Protea cryophila, the snowball sugarbush, grows one strong main stem that is mainly hidden underground. Many side-branches radiate out from the main stump of a mature specimen, interlocking densely around it to form a spreading shrub of more than 2,5 m in diameter. Above-ground branches may reach heights of 50 cm, although leaves and flowerheads may be produced at ground level, common among the Protea species with underground stems.
Veld fires do not easily kill plants with so much stem protected underground, but the larger specimens, thought to be between fifty and seventy years of age, are too few these days.
The distribution of P. cryophila is limited to higher elevations in the Cederberg Mountains. From Sneeuwkop southwards for about 25 km and around the Sneeuwberg in the south-west, the plant grows on several of the higher peaks and down to altitudes as low as 1000 m.
This rocky, sandstone habitat is often snow-covered in winter as some of the mountain names suggest, the snowball sugarbush being covered under snow for weeks on end. Cryophila means lover of the cold.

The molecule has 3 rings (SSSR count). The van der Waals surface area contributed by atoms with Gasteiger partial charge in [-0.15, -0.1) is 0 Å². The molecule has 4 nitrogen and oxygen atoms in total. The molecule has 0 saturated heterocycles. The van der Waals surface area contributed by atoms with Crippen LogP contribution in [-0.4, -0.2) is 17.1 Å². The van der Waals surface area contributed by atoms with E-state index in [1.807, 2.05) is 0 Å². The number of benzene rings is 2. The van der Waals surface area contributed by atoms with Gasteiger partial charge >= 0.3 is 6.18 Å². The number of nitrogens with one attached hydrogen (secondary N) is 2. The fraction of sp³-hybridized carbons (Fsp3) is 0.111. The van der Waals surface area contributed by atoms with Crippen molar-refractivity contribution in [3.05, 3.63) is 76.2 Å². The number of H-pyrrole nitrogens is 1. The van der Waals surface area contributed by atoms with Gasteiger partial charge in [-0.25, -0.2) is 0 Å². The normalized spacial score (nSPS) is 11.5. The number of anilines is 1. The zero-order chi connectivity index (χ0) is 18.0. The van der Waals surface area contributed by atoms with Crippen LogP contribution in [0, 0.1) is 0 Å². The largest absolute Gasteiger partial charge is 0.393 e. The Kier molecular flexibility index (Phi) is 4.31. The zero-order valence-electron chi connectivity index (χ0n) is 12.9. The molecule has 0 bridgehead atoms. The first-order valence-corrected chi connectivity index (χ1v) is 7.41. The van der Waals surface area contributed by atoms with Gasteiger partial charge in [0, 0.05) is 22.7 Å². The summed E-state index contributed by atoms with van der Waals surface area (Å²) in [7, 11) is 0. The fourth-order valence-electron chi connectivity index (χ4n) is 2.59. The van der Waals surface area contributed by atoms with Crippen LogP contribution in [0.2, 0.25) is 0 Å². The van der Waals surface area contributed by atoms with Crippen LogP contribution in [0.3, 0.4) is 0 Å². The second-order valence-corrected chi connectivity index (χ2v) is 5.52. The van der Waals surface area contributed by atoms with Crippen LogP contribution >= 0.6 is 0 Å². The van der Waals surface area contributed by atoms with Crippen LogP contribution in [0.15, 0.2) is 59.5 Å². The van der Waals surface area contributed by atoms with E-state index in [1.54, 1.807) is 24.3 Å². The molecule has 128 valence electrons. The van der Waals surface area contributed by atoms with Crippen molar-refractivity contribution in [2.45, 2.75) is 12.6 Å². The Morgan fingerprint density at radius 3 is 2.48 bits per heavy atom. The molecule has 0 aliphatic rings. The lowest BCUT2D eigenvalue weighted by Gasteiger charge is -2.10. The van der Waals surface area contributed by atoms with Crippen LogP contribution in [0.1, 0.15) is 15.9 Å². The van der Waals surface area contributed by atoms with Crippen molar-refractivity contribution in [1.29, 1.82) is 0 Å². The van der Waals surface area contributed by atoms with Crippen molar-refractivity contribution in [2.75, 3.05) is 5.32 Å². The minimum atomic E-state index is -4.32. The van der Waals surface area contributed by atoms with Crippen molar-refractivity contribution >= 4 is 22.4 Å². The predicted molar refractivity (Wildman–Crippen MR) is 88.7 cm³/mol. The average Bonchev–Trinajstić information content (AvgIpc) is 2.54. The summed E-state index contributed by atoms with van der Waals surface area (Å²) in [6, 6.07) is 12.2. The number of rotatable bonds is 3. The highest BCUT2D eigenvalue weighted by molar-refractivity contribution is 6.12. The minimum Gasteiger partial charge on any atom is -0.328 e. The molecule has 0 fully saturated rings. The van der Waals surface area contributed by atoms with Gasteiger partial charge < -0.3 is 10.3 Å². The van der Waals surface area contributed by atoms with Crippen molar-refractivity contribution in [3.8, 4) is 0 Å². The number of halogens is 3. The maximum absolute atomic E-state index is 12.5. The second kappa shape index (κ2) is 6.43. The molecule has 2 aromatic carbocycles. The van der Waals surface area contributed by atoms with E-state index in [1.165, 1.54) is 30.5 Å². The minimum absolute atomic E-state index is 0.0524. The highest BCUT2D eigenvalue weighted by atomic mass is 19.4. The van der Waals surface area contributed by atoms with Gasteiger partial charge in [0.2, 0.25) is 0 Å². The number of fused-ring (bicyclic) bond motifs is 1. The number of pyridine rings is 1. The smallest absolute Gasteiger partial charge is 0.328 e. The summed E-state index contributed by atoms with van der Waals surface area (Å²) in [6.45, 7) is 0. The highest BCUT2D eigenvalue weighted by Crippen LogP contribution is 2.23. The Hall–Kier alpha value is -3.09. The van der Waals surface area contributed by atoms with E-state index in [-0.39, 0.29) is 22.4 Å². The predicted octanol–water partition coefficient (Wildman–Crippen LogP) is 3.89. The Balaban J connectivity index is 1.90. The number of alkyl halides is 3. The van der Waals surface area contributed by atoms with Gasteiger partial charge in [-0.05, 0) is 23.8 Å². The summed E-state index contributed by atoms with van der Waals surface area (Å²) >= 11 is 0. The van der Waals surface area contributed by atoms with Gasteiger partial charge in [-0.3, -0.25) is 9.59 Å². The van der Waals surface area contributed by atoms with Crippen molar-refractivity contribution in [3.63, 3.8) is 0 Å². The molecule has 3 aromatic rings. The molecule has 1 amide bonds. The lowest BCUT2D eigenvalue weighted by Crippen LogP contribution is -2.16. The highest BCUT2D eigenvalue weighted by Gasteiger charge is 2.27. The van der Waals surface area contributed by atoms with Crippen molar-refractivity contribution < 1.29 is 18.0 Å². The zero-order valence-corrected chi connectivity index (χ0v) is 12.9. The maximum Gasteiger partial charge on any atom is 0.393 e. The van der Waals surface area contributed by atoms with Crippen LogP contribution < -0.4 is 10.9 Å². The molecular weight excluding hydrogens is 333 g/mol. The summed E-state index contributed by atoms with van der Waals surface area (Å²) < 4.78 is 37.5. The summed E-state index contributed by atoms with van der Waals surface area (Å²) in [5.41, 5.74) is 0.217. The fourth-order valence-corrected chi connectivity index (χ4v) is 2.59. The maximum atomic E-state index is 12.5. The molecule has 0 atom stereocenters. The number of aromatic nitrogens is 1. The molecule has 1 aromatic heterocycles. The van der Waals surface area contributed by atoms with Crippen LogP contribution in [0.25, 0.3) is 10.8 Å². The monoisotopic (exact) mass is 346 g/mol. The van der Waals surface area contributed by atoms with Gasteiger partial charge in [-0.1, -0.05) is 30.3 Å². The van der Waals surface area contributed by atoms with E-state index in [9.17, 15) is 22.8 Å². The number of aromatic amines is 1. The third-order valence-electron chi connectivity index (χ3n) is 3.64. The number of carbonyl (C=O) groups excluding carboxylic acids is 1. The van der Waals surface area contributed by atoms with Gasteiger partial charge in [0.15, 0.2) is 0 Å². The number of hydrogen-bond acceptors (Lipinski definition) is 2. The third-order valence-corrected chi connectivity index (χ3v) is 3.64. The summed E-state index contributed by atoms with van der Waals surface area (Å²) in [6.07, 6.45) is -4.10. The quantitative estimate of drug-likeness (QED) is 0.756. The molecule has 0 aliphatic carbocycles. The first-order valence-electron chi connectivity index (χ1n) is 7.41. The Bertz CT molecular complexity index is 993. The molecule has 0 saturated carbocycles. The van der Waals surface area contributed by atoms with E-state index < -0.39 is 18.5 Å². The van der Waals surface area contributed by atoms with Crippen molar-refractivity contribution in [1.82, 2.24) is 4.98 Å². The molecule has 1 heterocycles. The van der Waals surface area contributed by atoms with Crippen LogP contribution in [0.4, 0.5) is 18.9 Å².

Young flowerheads start arriving from midsummer, peaking at the end of summer, but new blooms continue to open until early autumn. The buds match the snowy appearance. The involucral bracts are pale grey in the photo, while the massed flower tips peeping out at the centre of the flowerhead are very white.
Long, hard, leathery leaves surround the flowerhead, their lower parts tapering into the sturdy petioles from the prominent, yellowish midribs (Rourke, 1980; Eliovson, 1973; iSpot).